Auxiliary Dwelling Units


Latest news:

February 10, 2016:
More ADUs are expected to be built and installed.


Accessory Dwelling Units:

The ADU acronym is essentially interchangeble when talking about Auxiliary Dwelling Units or Accessory Dwelling Units, and zoning or housing codes will specify whether or not you can add such a dwelling unit on your property. For accessory dwelling units, there may be questoins about whether the local sewage system can handle waste, whether there would be any infringement on a neighbor's property rights, and the unit's environmental impact. On top of that, you are dropping the thing onto your property with a big crane, so your neighbor will probably notice.

What are Auxiliary Dwelling Units (ADUs)?

New Solution for Senior Care and Living

Auxiliary Dwelling Units, known as ADUs in the building industry, are becoming a less expensive alternative to long term care for senior citizens who may need to live in single-floor residences with pre-installed medical equipment. Many of these homes have oxygen lines installed and have specialized electrical setups for other medical equipment. These homes may also include air conditioning and heating that are not present in older houses, and as a secondary advantage the independence of living in an ADU means that your relative will be able to control the thermostat to his or her liking. While these little cottages are commonly called "Granny Pods" they are attractive and are designed to work with equipment that may tax the wiring requirements of the average home.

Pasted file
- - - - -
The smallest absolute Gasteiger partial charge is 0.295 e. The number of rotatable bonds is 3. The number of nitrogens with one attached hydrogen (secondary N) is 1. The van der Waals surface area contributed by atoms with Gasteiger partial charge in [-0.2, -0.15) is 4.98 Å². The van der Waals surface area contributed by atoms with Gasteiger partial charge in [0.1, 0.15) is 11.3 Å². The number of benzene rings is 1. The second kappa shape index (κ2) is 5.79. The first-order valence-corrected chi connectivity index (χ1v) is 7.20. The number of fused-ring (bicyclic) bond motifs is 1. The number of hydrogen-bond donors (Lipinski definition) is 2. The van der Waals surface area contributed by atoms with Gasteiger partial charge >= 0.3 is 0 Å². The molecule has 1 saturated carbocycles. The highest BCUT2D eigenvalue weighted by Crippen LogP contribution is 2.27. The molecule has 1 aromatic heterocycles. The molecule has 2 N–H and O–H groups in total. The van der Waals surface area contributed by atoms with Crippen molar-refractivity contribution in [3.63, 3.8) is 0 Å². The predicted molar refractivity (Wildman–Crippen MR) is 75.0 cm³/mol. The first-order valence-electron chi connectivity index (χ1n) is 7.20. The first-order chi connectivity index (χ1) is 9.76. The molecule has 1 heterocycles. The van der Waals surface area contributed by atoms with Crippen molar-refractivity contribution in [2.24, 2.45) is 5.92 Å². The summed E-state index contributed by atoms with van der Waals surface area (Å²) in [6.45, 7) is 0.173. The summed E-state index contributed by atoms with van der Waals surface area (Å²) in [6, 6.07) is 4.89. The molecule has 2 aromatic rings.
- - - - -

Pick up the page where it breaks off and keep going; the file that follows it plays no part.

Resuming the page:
If you have a relative who could use a little more medical attention at home, or who could live semi-independently if only there was a room with medical equipment, then ADUs provide an alternative that lets you have the room removed when the patient recovers or moves. Overall, the lower expense may also attract insurers who can see the cost savings inherent in reducing the need for long term facilities.

Notes and Special Information

Special note: Always consider all the costs, permits, and necessity to hook up electrical, water, and sewage connections for these homes, in addition to the need to put in a foundation or level spot for the home to sit.